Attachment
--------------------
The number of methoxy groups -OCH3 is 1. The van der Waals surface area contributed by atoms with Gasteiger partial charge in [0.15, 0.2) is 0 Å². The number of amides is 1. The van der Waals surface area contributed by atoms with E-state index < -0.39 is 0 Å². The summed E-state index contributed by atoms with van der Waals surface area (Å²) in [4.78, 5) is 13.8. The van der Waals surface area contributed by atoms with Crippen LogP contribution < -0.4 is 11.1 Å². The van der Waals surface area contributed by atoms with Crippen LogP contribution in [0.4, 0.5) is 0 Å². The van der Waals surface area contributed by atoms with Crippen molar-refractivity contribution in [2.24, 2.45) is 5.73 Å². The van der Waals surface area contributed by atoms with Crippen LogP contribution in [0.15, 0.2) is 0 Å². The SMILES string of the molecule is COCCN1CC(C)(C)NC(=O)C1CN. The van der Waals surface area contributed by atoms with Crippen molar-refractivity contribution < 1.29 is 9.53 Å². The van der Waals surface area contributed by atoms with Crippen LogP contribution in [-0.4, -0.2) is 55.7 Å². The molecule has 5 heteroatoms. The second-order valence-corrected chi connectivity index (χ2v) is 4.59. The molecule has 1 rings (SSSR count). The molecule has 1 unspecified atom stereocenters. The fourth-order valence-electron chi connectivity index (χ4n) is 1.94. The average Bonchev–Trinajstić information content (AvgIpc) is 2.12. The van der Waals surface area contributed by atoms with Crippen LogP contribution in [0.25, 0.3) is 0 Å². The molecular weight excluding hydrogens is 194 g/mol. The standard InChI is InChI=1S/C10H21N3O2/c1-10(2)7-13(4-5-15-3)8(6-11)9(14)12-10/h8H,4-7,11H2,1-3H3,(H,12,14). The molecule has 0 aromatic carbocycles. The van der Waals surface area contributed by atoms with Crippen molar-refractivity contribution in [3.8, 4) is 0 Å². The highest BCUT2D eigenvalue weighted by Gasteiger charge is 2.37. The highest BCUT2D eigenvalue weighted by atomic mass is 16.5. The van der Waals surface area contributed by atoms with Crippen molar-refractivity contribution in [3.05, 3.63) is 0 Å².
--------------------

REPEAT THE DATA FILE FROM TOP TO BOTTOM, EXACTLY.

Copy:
The number of methoxy groups -OCH3 is 1. The van der Waals surface area contributed by atoms with Gasteiger partial charge in [0.15, 0.2) is 0 Å². The number of amides is 1. The van der Waals surface area contributed by atoms with E-state index < -0.39 is 0 Å². The summed E-state index contributed by atoms with van der Waals surface area (Å²) in [4.78, 5) is 13.8. The van der Waals surface area contributed by atoms with Crippen LogP contribution < -0.4 is 11.1 Å². The van der Waals surface area contributed by atoms with Crippen LogP contribution in [0.4, 0.5) is 0 Å². The van der Waals surface area contributed by atoms with Crippen molar-refractivity contribution in [2.24, 2.45) is 5.73 Å². The van der Waals surface area contributed by atoms with Crippen LogP contribution in [0.15, 0.2) is 0 Å². The SMILES string of the molecule is COCCN1CC(C)(C)NC(=O)C1CN. The van der Waals surface area contributed by atoms with Crippen molar-refractivity contribution < 1.29 is 9.53 Å². The van der Waals surface area contributed by atoms with Crippen LogP contribution in [-0.4, -0.2) is 55.7 Å². The molecule has 5 heteroatoms. The second-order valence-corrected chi connectivity index (χ2v) is 4.59. The molecule has 1 rings (SSSR count). The molecule has 1 unspecified atom stereocenters. The fourth-order valence-electron chi connectivity index (χ4n) is 1.94. The average Bonchev–Trinajstić information content (AvgIpc) is 2.12. The van der Waals surface area contributed by atoms with Crippen LogP contribution in [0.25, 0.3) is 0 Å². The molecular weight excluding hydrogens is 194 g/mol. The standard InChI is InChI=1S/C10H21N3O2/c1-10(2)7-13(4-5-15-3)8(6-11)9(14)12-10/h8H,4-7,11H2,1-3H3,(H,12,14). The molecule has 0 aromatic carbocycles. The van der Waals surface area contributed by atoms with Crippen molar-refractivity contribution in [3.8, 4) is 0 Å². The highest BCUT2D eigenvalue weighted by Gasteiger charge is 2.37. The highest BCUT2D eigenvalue weighted by atomic mass is 16.5. The van der Waals surface area contributed by atoms with Crippen molar-refractivity contribution in [3.05, 3.63) is 0 Å².